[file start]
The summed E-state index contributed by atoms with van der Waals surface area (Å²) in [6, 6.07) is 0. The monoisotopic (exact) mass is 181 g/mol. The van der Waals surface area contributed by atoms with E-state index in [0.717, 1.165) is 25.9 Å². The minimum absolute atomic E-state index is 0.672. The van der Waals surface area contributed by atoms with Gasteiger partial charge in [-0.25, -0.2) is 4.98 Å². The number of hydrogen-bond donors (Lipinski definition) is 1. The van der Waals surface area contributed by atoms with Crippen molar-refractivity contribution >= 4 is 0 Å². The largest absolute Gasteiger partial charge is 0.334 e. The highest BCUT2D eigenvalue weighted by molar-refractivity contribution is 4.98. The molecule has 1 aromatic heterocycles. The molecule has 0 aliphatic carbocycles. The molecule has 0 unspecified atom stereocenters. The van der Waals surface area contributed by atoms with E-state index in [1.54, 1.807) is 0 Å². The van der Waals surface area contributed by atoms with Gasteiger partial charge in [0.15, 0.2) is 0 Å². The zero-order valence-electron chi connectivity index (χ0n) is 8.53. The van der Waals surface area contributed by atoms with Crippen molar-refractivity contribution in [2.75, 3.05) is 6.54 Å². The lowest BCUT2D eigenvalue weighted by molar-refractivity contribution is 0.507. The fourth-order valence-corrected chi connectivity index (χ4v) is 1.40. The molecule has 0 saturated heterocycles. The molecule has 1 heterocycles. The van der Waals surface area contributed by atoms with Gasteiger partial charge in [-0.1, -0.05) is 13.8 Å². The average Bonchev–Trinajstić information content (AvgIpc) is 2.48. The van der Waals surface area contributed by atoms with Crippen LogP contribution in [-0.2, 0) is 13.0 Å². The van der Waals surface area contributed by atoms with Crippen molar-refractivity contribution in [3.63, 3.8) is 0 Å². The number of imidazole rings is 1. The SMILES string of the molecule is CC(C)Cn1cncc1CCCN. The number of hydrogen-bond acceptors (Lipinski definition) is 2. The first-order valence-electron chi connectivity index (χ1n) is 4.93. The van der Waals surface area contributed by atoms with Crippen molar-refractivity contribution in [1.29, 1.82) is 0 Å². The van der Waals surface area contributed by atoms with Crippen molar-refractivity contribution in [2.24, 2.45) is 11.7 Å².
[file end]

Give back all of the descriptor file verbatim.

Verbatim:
The summed E-state index contributed by atoms with van der Waals surface area (Å²) in [6, 6.07) is 0. The monoisotopic (exact) mass is 181 g/mol. The van der Waals surface area contributed by atoms with E-state index in [0.717, 1.165) is 25.9 Å². The minimum absolute atomic E-state index is 0.672. The van der Waals surface area contributed by atoms with Gasteiger partial charge in [-0.25, -0.2) is 4.98 Å². The number of hydrogen-bond donors (Lipinski definition) is 1. The van der Waals surface area contributed by atoms with Crippen molar-refractivity contribution >= 4 is 0 Å². The largest absolute Gasteiger partial charge is 0.334 e. The highest BCUT2D eigenvalue weighted by molar-refractivity contribution is 4.98. The molecule has 1 aromatic heterocycles. The molecule has 0 aliphatic carbocycles. The molecule has 0 unspecified atom stereocenters. The van der Waals surface area contributed by atoms with E-state index in [1.54, 1.807) is 0 Å². The van der Waals surface area contributed by atoms with Gasteiger partial charge in [0.15, 0.2) is 0 Å². The zero-order valence-electron chi connectivity index (χ0n) is 8.53. The van der Waals surface area contributed by atoms with Crippen molar-refractivity contribution in [2.75, 3.05) is 6.54 Å². The lowest BCUT2D eigenvalue weighted by molar-refractivity contribution is 0.507. The fourth-order valence-corrected chi connectivity index (χ4v) is 1.40. The molecule has 0 saturated heterocycles. The molecule has 1 heterocycles. The van der Waals surface area contributed by atoms with Gasteiger partial charge in [-0.1, -0.05) is 13.8 Å². The average Bonchev–Trinajstić information content (AvgIpc) is 2.48. The van der Waals surface area contributed by atoms with Crippen LogP contribution in [-0.2, 0) is 13.0 Å². The van der Waals surface area contributed by atoms with Crippen molar-refractivity contribution in [3.63, 3.8) is 0 Å². The number of imidazole rings is 1. The SMILES string of the molecule is CC(C)Cn1cncc1CCCN. The number of hydrogen-bond acceptors (Lipinski definition) is 2. The first-order valence-electron chi connectivity index (χ1n) is 4.93. The van der Waals surface area contributed by atoms with Crippen molar-refractivity contribution in [1.29, 1.82) is 0 Å². The van der Waals surface area contributed by atoms with Crippen molar-refractivity contribution in [2.24, 2.45) is 11.7 Å².